A young woman wearing a light blue apron and a baggy tan sweater stands in front of a storefront with her arms crossed. To the right of the woman is a sign listing the hours of the store. The woman has a confident smile on her face.
Psychological studies show that people with grit may be more likely to pursue an entrepreneurial path. — Getty Images/Oscar Wong

Grit isn’t just a buzzword, nor is it solely a sign of mental toughness. Instead, it’s a trait that helps you persevere and remain focused on long-term goals. Research suggests that grit enables people to succeed through a determination to overcome adversity. However, grit also involves passion, which helps entrepreneurs find meaning and purpose.

Although grit is considered a personality trait, you can increase your endurance by improving your focus and goal-setting abilities. Learn what grit means and why entrepreneurs should cultivate this trait.

The meaning of grit in entrepreneurship

The American Psychological Association (APA) Dictionary of Psychology defines grit as a personality trait. Angela Duckworth, University of Pennsylvania Professor and co-founder, chief scientist, and board member of Character Lab, pioneered research on grit and said it involves perseverance and passion. In addition, research published in Frontiers in Psychology suggests that “the sustained interest in important long-term goals [is] a core feature of grit.”

Grit means resilience, the ability to keep working towards an objective that takes months or years to complete. It requires self-control to focus on the big picture and stay the course. Likewise, people with grit can motivate themselves to push forward and progress, even after a setback or through periods of little to no forward movement.

Many entrepreneurs have both passion and grit. The latter enables them to overcome obstacles instead of abandoning or switching tasks. And the former keeps entrepreneurs emotionally engaged. Indeed, a Columbia Business School study indicates “that passion is a key ingredient of grit.” Like some entrepreneurial personality traits, grit and passion are predictors of future success.

[Read more: Heywell Founders: ‘Celebrate the Wins and Persevere Through Challenges’]

Grit may predict entrepreneurial success

According to a study in the Journal of Global Entrepreneurship Research, people with grit may be more likely to pursue self-employment. It found a strong correlation “between grit and entrepreneurial intentions.” But what about intellect and education? The APA Dictionary of Psychology refers to recent studies suggesting that grit “may be more relevant than intelligence in determining a person’s high achievement.”

Moreover, the Columbia Business School study proposes that people with more passion and perseverance “devote greater cognitive effort and investment to their goals.” Lastly, research on the role of individual entrepreneurial orientation theorizes that “consistency of interest” and “perseverance of effort” are “positively and significantly related to entrepreneurial success.”

The bottom line is that people with grit may perform better in school, sports, and entrepreneurship. A big part of this success is setting and achieving goals while overcoming challenges.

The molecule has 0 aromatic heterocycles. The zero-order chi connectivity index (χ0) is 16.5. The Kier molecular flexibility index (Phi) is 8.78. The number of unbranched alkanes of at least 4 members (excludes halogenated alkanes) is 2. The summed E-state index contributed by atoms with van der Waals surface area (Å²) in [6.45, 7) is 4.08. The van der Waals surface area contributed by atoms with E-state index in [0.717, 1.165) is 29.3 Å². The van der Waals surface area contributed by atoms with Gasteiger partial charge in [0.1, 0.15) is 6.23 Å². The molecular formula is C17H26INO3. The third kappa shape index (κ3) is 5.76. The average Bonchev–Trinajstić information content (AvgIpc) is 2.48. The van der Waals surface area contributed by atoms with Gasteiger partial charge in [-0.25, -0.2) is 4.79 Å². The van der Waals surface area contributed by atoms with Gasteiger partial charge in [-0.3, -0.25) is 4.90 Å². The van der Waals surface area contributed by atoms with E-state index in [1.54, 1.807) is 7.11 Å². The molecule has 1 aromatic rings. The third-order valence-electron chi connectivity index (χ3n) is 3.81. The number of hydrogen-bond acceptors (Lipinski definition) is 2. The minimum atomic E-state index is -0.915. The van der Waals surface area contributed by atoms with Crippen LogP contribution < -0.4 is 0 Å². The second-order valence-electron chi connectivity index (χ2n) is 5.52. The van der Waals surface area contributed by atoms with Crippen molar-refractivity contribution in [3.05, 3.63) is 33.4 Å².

Grit means resilience, the ability to keep working towards an objective that takes months or years to complete.

Grit and a growth mindset

Both grit and a growth mindset can be cultivated. You aren’t necessarily born with determination, and many people grow up with a fixed mindset, meaning failure is something to avoid. Yet they train their brains to try again and innovate even when failure seems almost inevitable. A growth mindset means you’re discovering that there’s space between “I can do it” and “I can’t.” And in that space, grit helps you persevere.

Growth-orientated individuals don’t see failure as the end. Instead, it’s simply one business method, product, or message that didn’t work. That defeat is a reason to create a new, better solution and try again. With grit, these same growth-minded entrepreneurs keep their eye on the long-term goal and endure a few failures.

[Read more: 7 Simple Ways to Get Past Your Fear of Failure]

Increasing grit as an entrepreneur

Duckworth said she encourages her children to “practice hard things every day and to interpret failure and adversity as necessities of learning.” You can expand on this idea in your own life to improve your grit and tenacity for reaching your business goals.

Here are a few things you can do to improve grit:

  • Enhance your performance daily: Deliberate practice trains your mind to focus on improving specific weaknesses. Set a goal, measure your progress, and work on it daily.
  • Focus on your purpose: Grit and passion go hand-in-hand. Understand what makes your work meaningful and return to those roots when facing hardships.
  • Embrace failure and move on: Treat a mistake as a teaching moment. Learn from it, but don’t dwell.
  • Create attainable yet ambitious objectives: Visualize your future by developing short- and long-term goals. Without a boss, only you can make yourself accountable for your accomplishments (or lack thereof).
  • Have human resources to lean on: Grit doesn’t mean doing everything yourself. Design a support system for personal and business interests.

CO— aims to bring you inspiration from leading respected experts. However, before making any business decision, you should consult a professional who can advise you based on your individual situation.

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